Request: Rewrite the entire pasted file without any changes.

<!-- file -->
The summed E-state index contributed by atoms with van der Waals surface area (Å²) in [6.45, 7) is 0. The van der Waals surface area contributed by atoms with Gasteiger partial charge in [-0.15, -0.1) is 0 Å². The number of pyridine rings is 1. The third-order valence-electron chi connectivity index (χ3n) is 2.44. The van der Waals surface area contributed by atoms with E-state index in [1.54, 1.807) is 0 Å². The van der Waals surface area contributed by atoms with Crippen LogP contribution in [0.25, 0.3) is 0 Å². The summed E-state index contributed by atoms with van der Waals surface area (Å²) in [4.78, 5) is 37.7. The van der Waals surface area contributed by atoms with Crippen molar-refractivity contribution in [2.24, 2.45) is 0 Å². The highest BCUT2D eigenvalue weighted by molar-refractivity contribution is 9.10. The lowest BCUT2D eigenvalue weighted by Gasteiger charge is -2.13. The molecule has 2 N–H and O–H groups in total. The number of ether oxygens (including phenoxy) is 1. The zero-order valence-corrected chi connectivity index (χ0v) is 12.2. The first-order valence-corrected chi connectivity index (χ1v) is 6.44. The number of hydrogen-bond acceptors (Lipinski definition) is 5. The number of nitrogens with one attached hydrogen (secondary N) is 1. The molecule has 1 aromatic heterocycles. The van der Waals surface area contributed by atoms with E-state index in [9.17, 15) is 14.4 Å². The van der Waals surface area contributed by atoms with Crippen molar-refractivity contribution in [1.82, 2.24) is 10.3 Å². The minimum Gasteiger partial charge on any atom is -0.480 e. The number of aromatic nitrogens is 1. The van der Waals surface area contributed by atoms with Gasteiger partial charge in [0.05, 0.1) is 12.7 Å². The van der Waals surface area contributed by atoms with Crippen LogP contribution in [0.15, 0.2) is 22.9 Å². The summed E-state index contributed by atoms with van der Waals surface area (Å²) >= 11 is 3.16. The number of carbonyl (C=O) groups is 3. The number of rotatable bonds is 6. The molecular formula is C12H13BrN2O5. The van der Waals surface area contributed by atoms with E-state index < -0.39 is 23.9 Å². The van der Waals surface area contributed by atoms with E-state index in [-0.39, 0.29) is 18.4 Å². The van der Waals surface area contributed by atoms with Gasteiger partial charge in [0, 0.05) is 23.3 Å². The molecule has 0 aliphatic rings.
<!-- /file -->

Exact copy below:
The summed E-state index contributed by atoms with van der Waals surface area (Å²) in [6.45, 7) is 0. The van der Waals surface area contributed by atoms with Gasteiger partial charge in [-0.15, -0.1) is 0 Å². The number of pyridine rings is 1. The third-order valence-electron chi connectivity index (χ3n) is 2.44. The van der Waals surface area contributed by atoms with E-state index in [1.54, 1.807) is 0 Å². The van der Waals surface area contributed by atoms with Crippen LogP contribution in [0.25, 0.3) is 0 Å². The summed E-state index contributed by atoms with van der Waals surface area (Å²) in [4.78, 5) is 37.7. The van der Waals surface area contributed by atoms with Crippen molar-refractivity contribution in [2.24, 2.45) is 0 Å². The highest BCUT2D eigenvalue weighted by molar-refractivity contribution is 9.10. The lowest BCUT2D eigenvalue weighted by Gasteiger charge is -2.13. The molecule has 2 N–H and O–H groups in total. The number of ether oxygens (including phenoxy) is 1. The zero-order valence-corrected chi connectivity index (χ0v) is 12.2. The first-order valence-corrected chi connectivity index (χ1v) is 6.44. The number of hydrogen-bond acceptors (Lipinski definition) is 5. The number of nitrogens with one attached hydrogen (secondary N) is 1. The molecule has 1 aromatic heterocycles. The van der Waals surface area contributed by atoms with E-state index in [9.17, 15) is 14.4 Å². The van der Waals surface area contributed by atoms with Crippen molar-refractivity contribution in [1.82, 2.24) is 10.3 Å². The minimum Gasteiger partial charge on any atom is -0.480 e. The number of aromatic nitrogens is 1. The van der Waals surface area contributed by atoms with Gasteiger partial charge in [0.05, 0.1) is 12.7 Å². The van der Waals surface area contributed by atoms with Crippen LogP contribution in [0.15, 0.2) is 22.9 Å². The summed E-state index contributed by atoms with van der Waals surface area (Å²) >= 11 is 3.16. The number of carbonyl (C=O) groups is 3. The number of rotatable bonds is 6. The molecular formula is C12H13BrN2O5. The van der Waals surface area contributed by atoms with E-state index < -0.39 is 23.9 Å². The van der Waals surface area contributed by atoms with E-state index in [-0.39, 0.29) is 18.4 Å². The van der Waals surface area contributed by atoms with Gasteiger partial charge in [0, 0.05) is 23.3 Å². The molecule has 0 aliphatic rings.